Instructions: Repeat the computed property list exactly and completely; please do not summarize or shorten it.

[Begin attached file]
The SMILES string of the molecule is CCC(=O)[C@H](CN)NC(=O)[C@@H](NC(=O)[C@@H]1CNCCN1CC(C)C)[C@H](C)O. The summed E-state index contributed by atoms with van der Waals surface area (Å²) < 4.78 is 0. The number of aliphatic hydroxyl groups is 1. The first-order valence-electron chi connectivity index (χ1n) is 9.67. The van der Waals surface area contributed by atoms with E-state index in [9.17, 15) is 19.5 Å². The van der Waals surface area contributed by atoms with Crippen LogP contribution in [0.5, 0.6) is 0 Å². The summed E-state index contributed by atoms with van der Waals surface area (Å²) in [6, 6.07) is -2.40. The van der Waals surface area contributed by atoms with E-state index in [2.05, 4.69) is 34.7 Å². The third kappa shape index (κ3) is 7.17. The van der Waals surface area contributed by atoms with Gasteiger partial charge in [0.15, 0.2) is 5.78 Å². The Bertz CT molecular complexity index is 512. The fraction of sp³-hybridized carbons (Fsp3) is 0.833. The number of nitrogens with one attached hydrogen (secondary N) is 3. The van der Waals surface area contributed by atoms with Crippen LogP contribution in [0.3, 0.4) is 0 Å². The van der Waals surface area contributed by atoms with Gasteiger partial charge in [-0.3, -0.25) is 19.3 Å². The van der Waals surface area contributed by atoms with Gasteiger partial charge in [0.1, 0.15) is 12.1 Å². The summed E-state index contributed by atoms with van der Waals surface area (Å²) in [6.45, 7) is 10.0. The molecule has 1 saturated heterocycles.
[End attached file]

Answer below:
The SMILES string of the molecule is CCC(=O)[C@H](CN)NC(=O)[C@@H](NC(=O)[C@@H]1CNCCN1CC(C)C)[C@H](C)O. The summed E-state index contributed by atoms with van der Waals surface area (Å²) < 4.78 is 0. The number of aliphatic hydroxyl groups is 1. The first-order valence-electron chi connectivity index (χ1n) is 9.67. The van der Waals surface area contributed by atoms with E-state index in [9.17, 15) is 19.5 Å². The van der Waals surface area contributed by atoms with Crippen LogP contribution in [0.5, 0.6) is 0 Å². The summed E-state index contributed by atoms with van der Waals surface area (Å²) in [6, 6.07) is -2.40. The van der Waals surface area contributed by atoms with E-state index in [2.05, 4.69) is 34.7 Å². The third kappa shape index (κ3) is 7.17. The van der Waals surface area contributed by atoms with Gasteiger partial charge in [0.15, 0.2) is 5.78 Å². The Bertz CT molecular complexity index is 512. The fraction of sp³-hybridized carbons (Fsp3) is 0.833. The number of nitrogens with one attached hydrogen (secondary N) is 3. The van der Waals surface area contributed by atoms with Crippen LogP contribution in [0.3, 0.4) is 0 Å². The van der Waals surface area contributed by atoms with Gasteiger partial charge in [-0.3, -0.25) is 19.3 Å². The van der Waals surface area contributed by atoms with Gasteiger partial charge in [0.1, 0.15) is 12.1 Å². The summed E-state index contributed by atoms with van der Waals surface area (Å²) in [6.45, 7) is 10.0. The molecule has 1 saturated heterocycles.